While most applicants say that the process to sign up for assistance was basically easy, they are less positive about the information they have received since starting the process. Overall, just 37 percent say that it has been easy to get information from the state over the past few months compared to 55 percent who say it has been difficult. Those who report being denied reNew Jersey Stronger assistance (68 percent) are more likely than those who have not been denied (44 percent) to say they have had a difficult time getting information from the state. Also, those who continue to be displaced from their homes (66 percent) are more likely than those who have moved back home (48 percent) or were never displaced (45 percent) to say they have had a difficult time getting information from the state. There are no significant differences by income for getting recovery information from the state.
It should be noted that aid applicants are not having any more luck getting information from the federal government. Just 36 percent say that it has been easy to get recovery information from the federal government including FEMA and the SBA, while another 53 percent say it has been difficult.
Overall, 22 percent of reNew Jersey Stronger applicants report that they have fully recovered from the storm or expect to be fully recovered in the next few months. Another 31 percent say they expect to fully recover in about a year, 20 percent say it will take two or three years, 13 percent say it will take longer than three years and 14 percent feel they will never fully recover. Among those who are still displaced from their homes, fewer than half (44 percent) feel they will recover within the year. This compares to 61 percent of those who have moved back into their homes and 58 percent who were not displaced by Sandy.
This release marks the third installment of results from Monmouth University’s tracking panel of New Jersey residents who were hardest hit by Sandy. Two prior reports were released in October 2013 and can be found at www.monmouth.edu/polling. Future reports from this project will the track the ongoing recovery progress and concerns of the impacted New Jersey residents in the panel.
The Farm Bill: What’s in it for New Jersey Farms?
By Michele S. Byers
After more than two years of debate, Congress has finally passed the Agricultural Act of 2014, better known as the Farm Bill. So what does it mean for the Garden State?
The quick answer is that the Farm Bill affects us all, farmers and city dwellers. This five-year, $958 billion behemoth has been described – quite accurately – as impacting “everything we eat, wear and drive.”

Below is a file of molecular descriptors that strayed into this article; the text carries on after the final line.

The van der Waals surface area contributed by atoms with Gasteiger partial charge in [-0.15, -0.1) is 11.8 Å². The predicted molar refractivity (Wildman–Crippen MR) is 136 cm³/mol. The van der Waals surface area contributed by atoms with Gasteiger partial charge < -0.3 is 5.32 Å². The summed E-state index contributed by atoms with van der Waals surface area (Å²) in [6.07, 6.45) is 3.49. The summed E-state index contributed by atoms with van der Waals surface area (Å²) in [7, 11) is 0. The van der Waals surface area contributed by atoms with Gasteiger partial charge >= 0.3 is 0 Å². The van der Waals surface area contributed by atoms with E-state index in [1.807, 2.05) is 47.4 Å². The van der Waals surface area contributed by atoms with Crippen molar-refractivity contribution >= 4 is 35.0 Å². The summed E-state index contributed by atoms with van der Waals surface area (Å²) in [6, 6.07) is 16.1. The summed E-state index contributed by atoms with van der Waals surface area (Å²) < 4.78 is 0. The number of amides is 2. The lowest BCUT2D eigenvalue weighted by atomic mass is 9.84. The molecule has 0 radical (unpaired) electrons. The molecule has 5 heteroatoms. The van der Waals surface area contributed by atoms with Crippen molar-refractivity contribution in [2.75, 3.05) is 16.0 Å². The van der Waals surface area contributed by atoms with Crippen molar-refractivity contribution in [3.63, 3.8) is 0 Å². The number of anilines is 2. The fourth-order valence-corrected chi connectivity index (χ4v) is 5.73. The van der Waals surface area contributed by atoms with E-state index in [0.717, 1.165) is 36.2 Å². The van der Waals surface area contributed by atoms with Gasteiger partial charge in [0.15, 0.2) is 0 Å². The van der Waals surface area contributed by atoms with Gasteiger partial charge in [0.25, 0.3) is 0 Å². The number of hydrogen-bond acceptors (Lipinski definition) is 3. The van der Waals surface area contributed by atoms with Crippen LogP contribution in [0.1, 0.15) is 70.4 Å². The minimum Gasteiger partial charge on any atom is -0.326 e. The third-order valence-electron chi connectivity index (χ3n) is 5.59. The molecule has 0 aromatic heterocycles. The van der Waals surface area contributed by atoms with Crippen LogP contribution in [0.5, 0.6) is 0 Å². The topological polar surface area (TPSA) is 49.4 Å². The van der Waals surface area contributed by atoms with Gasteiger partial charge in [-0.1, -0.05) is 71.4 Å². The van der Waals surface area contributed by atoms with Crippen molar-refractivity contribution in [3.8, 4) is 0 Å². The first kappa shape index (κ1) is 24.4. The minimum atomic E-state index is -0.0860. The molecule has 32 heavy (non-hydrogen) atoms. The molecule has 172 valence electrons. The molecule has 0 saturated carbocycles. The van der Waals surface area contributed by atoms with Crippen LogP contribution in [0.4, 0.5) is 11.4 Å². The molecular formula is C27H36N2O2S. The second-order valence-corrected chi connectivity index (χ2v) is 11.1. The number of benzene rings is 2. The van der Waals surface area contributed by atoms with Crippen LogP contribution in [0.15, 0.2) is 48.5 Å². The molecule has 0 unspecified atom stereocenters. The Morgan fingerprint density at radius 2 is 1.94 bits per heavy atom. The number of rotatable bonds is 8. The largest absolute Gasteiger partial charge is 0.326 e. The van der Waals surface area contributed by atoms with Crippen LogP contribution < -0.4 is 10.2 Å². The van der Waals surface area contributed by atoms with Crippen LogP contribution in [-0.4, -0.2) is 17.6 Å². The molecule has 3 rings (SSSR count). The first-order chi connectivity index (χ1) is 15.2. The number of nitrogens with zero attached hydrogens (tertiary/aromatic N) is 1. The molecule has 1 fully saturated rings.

Perhaps one of its biggest benefits to New Jersey is the “Farm and Ranch Lands” conservation funding to permanently preserve working farms: $1 billion nationwide over the next 10 years. The bill also renews funding for other important conservation and organic agriculture programs.
Through the Farm and Ranch Lands Protection Program, more than 170 farms – most of them small and family-owned – already have been preserved throughout the Garden State. More can now be put into the preservation pipeline.
Farmland preservation is vital here in the nation’s most densely populated state. New Jersey’s agricultural industry hinges on a critical mass of land dedicated to farming. Each year, an estimated 2 million acres of America’s farms, ranches, forests, wildlife habitat, and other open spaces are fragmented into smaller parcels or lost to development, according to the President’s 2013 Annual Economic Report to Congress.
Farm and Ranch Lands Protection Program funds are used to buy and retire the development rights on prime farmland, keeping the land open and affordable for the next generation of farmers. That, in turn, ensures New Jerseyans’ access to fresh, locally grown and raised foods.
New Jersey has its own state Farmland Preservation Program, with funding that can match the federal funds. But without the state match, New Jersey will have a tough time using the federal money. That would be a huge loss, given the hundreds of thousands of acres of prime farmland still to be preserved.
In addition to the Farm and Ranch Lands Protection Program, the Farm Bill includes a myriad of conservation programs to help farmers transition to organic agriculture, protect water quality and quantity and restore wetlands and grasslands.
And the new Farm Bill restores a commitment to the continued growth and success of organic and sustainable farmers, including much needed support for the next generation of farmers who will need to confront a changing climate, higher input costs, less reliable water resources, more regionalized food markets, and increased demand for sustainable and organically produced foods.
Another key program includes $100 million for new farmer training and education programs through the Beginning Farmer and Rancher Development Program. New farmers are essential to sustaining a viable farming industry in New Jersey.
For more information on the Farm Bill, visit the National Sustainable Agriculture Campaign at: http://sustainableagriculture.net/blog/2014-farm-bill-by-numbers/.
To help ensure we take full advantage of the Farm Bill’s farmland preservation funds, please urge your representatives in the New Jersey Assembly to pass long-term funding for land preservation. The state Senate has already taken action. To find your district’s Assembly representatives, go to www.njleg.state.nj.us/members/legsearch.asp.
Michele S. Byers is the executive director of the New Jersey Conservation Foundation.